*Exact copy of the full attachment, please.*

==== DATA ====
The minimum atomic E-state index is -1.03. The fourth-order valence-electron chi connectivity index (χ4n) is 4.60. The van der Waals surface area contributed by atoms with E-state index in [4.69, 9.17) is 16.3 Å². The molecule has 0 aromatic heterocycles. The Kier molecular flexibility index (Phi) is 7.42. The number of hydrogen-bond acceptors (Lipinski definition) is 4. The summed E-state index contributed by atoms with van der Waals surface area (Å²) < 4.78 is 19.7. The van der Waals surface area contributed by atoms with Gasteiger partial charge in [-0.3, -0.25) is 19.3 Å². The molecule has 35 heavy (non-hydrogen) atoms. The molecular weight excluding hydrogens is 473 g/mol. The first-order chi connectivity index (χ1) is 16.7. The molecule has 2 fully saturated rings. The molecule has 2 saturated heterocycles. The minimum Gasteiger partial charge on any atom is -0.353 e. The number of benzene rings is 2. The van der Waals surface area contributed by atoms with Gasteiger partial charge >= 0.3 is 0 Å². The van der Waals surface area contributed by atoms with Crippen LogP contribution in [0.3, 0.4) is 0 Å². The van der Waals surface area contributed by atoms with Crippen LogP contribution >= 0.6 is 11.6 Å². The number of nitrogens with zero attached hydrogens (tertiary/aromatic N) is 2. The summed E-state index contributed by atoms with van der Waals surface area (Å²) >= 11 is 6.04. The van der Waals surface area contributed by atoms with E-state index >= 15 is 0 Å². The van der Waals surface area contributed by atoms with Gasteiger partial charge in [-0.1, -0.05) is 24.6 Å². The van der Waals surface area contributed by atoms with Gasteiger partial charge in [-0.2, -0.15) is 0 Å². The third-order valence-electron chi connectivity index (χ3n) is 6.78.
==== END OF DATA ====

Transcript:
The minimum atomic E-state index is -1.03. The fourth-order valence-electron chi connectivity index (χ4n) is 4.60. The van der Waals surface area contributed by atoms with E-state index in [4.69, 9.17) is 16.3 Å². The molecule has 0 aromatic heterocycles. The Kier molecular flexibility index (Phi) is 7.42. The number of hydrogen-bond acceptors (Lipinski definition) is 4. The summed E-state index contributed by atoms with van der Waals surface area (Å²) < 4.78 is 19.7. The van der Waals surface area contributed by atoms with Gasteiger partial charge in [-0.3, -0.25) is 19.3 Å². The molecule has 35 heavy (non-hydrogen) atoms. The molecular weight excluding hydrogens is 473 g/mol. The first-order chi connectivity index (χ1) is 16.7. The molecule has 2 fully saturated rings. The molecule has 2 saturated heterocycles. The minimum Gasteiger partial charge on any atom is -0.353 e. The number of benzene rings is 2. The van der Waals surface area contributed by atoms with Gasteiger partial charge >= 0.3 is 0 Å². The van der Waals surface area contributed by atoms with Crippen LogP contribution in [0.3, 0.4) is 0 Å². The van der Waals surface area contributed by atoms with Crippen LogP contribution >= 0.6 is 11.6 Å². The number of nitrogens with zero attached hydrogens (tertiary/aromatic N) is 2. The summed E-state index contributed by atoms with van der Waals surface area (Å²) >= 11 is 6.04. The van der Waals surface area contributed by atoms with E-state index >= 15 is 0 Å². The van der Waals surface area contributed by atoms with Gasteiger partial charge in [-0.1, -0.05) is 24.6 Å². The van der Waals surface area contributed by atoms with Gasteiger partial charge in [-0.2, -0.15) is 0 Å². The third-order valence-electron chi connectivity index (χ3n) is 6.78.